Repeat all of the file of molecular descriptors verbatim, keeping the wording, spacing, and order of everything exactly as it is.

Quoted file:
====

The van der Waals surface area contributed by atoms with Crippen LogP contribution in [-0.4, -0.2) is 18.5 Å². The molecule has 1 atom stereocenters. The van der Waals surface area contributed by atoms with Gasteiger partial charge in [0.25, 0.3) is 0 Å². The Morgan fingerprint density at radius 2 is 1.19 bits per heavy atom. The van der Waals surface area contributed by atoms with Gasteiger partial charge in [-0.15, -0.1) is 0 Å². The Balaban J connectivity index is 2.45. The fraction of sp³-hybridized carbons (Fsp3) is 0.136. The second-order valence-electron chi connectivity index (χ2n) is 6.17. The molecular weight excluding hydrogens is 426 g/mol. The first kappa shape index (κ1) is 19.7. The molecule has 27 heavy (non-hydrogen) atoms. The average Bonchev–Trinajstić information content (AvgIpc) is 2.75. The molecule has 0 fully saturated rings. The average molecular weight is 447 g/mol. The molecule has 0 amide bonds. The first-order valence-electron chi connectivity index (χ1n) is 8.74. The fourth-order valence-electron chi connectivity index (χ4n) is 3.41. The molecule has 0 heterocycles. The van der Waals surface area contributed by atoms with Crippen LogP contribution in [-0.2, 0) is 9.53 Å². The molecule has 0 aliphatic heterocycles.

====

The van der Waals surface area contributed by atoms with Crippen LogP contribution in [-0.4, -0.2) is 18.5 Å². The molecule has 1 atom stereocenters. The van der Waals surface area contributed by atoms with Gasteiger partial charge in [0.25, 0.3) is 0 Å². The Morgan fingerprint density at radius 2 is 1.19 bits per heavy atom. The van der Waals surface area contributed by atoms with Gasteiger partial charge in [-0.15, -0.1) is 0 Å². The Balaban J connectivity index is 2.45. The fraction of sp³-hybridized carbons (Fsp3) is 0.136. The second-order valence-electron chi connectivity index (χ2n) is 6.17. The molecular weight excluding hydrogens is 426 g/mol. The first kappa shape index (κ1) is 19.7. The molecule has 27 heavy (non-hydrogen) atoms. The average Bonchev–Trinajstić information content (AvgIpc) is 2.75. The molecule has 0 fully saturated rings. The average molecular weight is 447 g/mol. The molecule has 0 amide bonds. The first-order valence-electron chi connectivity index (χ1n) is 8.74. The fourth-order valence-electron chi connectivity index (χ4n) is 3.41. The molecule has 0 heterocycles. The van der Waals surface area contributed by atoms with Crippen LogP contribution in [-0.2, 0) is 9.53 Å². The molecule has 0 aliphatic heterocycles.